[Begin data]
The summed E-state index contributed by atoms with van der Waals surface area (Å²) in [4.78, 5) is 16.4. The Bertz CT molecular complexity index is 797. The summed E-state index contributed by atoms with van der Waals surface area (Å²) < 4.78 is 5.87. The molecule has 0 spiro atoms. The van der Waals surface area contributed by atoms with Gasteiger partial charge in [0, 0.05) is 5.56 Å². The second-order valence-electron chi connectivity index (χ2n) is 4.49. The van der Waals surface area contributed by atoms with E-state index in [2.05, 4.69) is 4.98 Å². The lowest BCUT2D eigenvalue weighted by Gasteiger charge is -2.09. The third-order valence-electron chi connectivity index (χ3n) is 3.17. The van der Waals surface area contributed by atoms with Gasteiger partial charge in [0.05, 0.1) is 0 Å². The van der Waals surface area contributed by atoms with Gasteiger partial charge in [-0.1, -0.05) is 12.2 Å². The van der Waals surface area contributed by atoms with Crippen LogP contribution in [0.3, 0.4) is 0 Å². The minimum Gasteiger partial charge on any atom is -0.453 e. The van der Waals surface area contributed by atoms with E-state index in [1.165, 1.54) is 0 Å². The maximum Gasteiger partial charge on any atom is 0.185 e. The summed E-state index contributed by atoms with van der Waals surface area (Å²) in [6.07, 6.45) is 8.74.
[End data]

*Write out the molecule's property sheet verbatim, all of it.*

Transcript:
The summed E-state index contributed by atoms with van der Waals surface area (Å²) in [4.78, 5) is 16.4. The Bertz CT molecular complexity index is 797. The summed E-state index contributed by atoms with van der Waals surface area (Å²) < 4.78 is 5.87. The molecule has 0 spiro atoms. The van der Waals surface area contributed by atoms with Gasteiger partial charge in [0, 0.05) is 5.56 Å². The second-order valence-electron chi connectivity index (χ2n) is 4.49. The van der Waals surface area contributed by atoms with E-state index in [2.05, 4.69) is 4.98 Å². The lowest BCUT2D eigenvalue weighted by Gasteiger charge is -2.09. The third-order valence-electron chi connectivity index (χ3n) is 3.17. The van der Waals surface area contributed by atoms with Gasteiger partial charge in [0.05, 0.1) is 0 Å². The van der Waals surface area contributed by atoms with Gasteiger partial charge in [-0.1, -0.05) is 12.2 Å². The van der Waals surface area contributed by atoms with Crippen LogP contribution in [0.3, 0.4) is 0 Å². The minimum Gasteiger partial charge on any atom is -0.453 e. The van der Waals surface area contributed by atoms with E-state index in [1.165, 1.54) is 0 Å². The maximum Gasteiger partial charge on any atom is 0.185 e. The summed E-state index contributed by atoms with van der Waals surface area (Å²) in [6.07, 6.45) is 8.74.